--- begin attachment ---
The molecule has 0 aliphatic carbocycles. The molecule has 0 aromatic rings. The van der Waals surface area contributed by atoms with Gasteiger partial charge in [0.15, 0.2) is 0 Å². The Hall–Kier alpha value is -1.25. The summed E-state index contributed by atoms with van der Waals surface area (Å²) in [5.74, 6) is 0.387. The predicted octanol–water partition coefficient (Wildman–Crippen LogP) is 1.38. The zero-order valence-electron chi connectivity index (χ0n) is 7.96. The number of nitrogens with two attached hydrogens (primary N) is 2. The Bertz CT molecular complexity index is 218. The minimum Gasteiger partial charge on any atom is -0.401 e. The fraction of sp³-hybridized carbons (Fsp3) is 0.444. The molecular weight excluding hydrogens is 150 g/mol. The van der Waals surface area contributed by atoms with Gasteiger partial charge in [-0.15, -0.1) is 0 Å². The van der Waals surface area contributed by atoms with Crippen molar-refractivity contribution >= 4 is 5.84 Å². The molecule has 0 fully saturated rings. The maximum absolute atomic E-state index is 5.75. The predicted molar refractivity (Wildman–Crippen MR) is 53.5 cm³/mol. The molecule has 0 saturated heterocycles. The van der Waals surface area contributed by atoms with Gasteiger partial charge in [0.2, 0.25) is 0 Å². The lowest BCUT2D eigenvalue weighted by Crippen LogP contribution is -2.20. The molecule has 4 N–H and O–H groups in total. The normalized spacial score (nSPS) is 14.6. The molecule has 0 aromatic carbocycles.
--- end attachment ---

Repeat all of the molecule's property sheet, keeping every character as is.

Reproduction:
The molecule has 0 aliphatic carbocycles. The molecule has 0 aromatic rings. The van der Waals surface area contributed by atoms with Gasteiger partial charge in [0.15, 0.2) is 0 Å². The Hall–Kier alpha value is -1.25. The summed E-state index contributed by atoms with van der Waals surface area (Å²) in [5.74, 6) is 0.387. The predicted octanol–water partition coefficient (Wildman–Crippen LogP) is 1.38. The zero-order valence-electron chi connectivity index (χ0n) is 7.96. The number of nitrogens with two attached hydrogens (primary N) is 2. The Bertz CT molecular complexity index is 218. The minimum Gasteiger partial charge on any atom is -0.401 e. The fraction of sp³-hybridized carbons (Fsp3) is 0.444. The molecular weight excluding hydrogens is 150 g/mol. The van der Waals surface area contributed by atoms with Gasteiger partial charge in [-0.15, -0.1) is 0 Å². The van der Waals surface area contributed by atoms with Crippen molar-refractivity contribution >= 4 is 5.84 Å². The molecule has 0 fully saturated rings. The maximum absolute atomic E-state index is 5.75. The predicted molar refractivity (Wildman–Crippen MR) is 53.5 cm³/mol. The molecule has 0 saturated heterocycles. The van der Waals surface area contributed by atoms with Gasteiger partial charge in [0.2, 0.25) is 0 Å². The lowest BCUT2D eigenvalue weighted by Crippen LogP contribution is -2.20. The molecule has 4 N–H and O–H groups in total. The normalized spacial score (nSPS) is 14.6. The molecule has 0 aromatic carbocycles.